Interestingly, the journalists who worked on the “Machine of the Year” article used typewriters to write their stories. The Time newsroom did not upgrade to word processors until1983.

Now if it had been Michael Jackson named man of the year we would’ve watch this video:

 

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Winner: Pluto, then Johnny and Rosebud

Pluto was surprised to learn that he won this evening. He told Judge Judy he had not played very well. She said:”You didn’t play very well, but we played worse.”

Tonight we learned that Kelly Clarkson was the first winner of “American Idol,” and that Sylvester Stallone has directed four “Rocky” films. Who knew.

Good Question!: In 1991, who made 101 curtain calls and set a world record of one hour 20 minutes for applause for his role in Verdi’s “Otello”?

Choices: a. Placido Domingo  b. Andrea Bocelli   c. Pavarotti   d. Avery Brooks

Answer: Placido Domingo

OK, turns out Placido set the record for longest applause. But he didn’t set the record for most curtain calls. That goes to Pavarotti with 165 curtain calls for his performance in the Donizetti opera L’elisir d’amore at the Deutsche Opera Berlin.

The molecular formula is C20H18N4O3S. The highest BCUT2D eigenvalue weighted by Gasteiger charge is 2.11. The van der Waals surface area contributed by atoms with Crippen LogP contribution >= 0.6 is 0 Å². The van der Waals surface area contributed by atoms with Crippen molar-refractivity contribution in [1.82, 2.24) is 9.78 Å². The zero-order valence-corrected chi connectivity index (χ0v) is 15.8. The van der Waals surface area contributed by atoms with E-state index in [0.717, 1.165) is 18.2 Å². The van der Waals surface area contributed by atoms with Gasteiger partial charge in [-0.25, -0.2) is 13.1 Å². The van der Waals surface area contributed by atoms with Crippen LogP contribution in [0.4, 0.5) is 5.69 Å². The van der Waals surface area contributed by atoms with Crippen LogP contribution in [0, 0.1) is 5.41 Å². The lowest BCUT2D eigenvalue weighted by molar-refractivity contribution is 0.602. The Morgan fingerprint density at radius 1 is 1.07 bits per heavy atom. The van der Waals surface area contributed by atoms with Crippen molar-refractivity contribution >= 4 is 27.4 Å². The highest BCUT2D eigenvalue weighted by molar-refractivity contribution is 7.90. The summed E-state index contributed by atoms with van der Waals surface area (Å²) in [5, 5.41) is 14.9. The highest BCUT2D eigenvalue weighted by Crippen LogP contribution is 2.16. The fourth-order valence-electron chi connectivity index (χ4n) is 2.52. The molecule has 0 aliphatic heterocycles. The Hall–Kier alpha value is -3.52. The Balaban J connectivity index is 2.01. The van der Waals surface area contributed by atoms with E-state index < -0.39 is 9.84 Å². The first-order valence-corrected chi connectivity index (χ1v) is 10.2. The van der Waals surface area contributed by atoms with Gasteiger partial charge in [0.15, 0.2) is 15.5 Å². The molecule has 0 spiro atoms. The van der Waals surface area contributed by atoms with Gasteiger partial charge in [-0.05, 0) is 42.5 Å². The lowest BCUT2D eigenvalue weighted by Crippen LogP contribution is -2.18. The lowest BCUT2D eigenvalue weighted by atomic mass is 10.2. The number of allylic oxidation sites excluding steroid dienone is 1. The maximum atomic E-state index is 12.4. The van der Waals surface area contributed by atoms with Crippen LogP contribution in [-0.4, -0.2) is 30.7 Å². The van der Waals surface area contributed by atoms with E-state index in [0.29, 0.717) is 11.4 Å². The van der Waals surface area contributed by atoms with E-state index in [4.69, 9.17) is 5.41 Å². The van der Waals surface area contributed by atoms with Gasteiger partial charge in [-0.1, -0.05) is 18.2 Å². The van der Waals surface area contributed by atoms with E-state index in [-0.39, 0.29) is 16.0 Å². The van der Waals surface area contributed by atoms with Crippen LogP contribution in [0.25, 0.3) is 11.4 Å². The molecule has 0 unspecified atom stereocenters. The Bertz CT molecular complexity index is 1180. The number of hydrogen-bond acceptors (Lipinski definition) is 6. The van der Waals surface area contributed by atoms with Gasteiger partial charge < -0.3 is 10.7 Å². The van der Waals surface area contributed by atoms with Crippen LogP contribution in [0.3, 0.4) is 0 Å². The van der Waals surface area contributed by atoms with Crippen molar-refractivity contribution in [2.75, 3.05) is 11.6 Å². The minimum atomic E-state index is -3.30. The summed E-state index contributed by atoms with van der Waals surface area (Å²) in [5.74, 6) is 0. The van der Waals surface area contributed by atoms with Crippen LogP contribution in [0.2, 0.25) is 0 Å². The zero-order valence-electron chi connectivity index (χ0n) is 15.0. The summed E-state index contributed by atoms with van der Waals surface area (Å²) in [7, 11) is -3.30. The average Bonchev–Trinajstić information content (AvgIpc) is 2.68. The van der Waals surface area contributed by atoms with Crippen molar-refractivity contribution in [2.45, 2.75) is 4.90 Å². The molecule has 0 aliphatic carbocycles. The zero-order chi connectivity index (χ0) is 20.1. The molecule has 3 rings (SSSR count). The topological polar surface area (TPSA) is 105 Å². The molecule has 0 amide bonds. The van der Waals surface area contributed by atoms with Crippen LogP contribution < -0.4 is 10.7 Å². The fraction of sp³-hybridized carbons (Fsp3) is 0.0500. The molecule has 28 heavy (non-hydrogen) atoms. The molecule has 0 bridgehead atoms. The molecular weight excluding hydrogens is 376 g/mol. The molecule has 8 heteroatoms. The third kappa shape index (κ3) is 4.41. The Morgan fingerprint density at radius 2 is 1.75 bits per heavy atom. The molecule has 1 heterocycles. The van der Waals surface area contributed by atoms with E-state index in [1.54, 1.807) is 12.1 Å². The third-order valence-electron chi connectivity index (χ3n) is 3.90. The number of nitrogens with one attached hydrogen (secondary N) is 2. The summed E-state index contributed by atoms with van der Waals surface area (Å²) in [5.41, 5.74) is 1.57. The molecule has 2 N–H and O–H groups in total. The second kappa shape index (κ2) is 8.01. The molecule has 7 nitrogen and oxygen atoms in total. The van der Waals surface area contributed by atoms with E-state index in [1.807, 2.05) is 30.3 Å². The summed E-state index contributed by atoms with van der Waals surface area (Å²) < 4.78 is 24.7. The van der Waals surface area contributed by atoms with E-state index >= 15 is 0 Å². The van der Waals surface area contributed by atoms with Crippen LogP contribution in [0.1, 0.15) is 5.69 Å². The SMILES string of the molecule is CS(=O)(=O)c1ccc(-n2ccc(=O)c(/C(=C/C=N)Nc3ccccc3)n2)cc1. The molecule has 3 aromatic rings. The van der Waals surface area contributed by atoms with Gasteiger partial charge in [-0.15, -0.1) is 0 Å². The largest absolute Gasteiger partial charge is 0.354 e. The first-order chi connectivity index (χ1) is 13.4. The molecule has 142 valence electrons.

How did these two performances sound? Which do you like better?

First, Placido as Otello:

Second, Pavarotti in L’elisir d’amore

Who gets your applause?

 

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Winner (07/02/19): Shannon, then Tall Paul and Karen.

A close game ended in a playoff between Tall Paul and Shannon. First playoff question: “How many pints of blood in the human body?” Both answered incorrectly. but Shannon was especially disappointed. She said: “I am studying to be a nurse, how could I miss that question!” Moderator Mike said: “Well, you’re not going to be my nurse.” Next question was about the periodic table. Shannon answered correctly and became a first time winner.

Winner: (06/25/19): Pluto, then Tall Paul, Erin, Jacqui, and Matt.

Darin had a special Mets bottle of wine that she had been waiting many weeks to award to big Mets fan Pluto, but like the Mets he never won. Finally, tonight he won and received his Mets bottle of wine. Someone said he better drink it quickly because by the sixth inning, when the bullpen comes in, it will probably go sour.

 

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Winner: Elaine, followed by Rosebud and the Driver.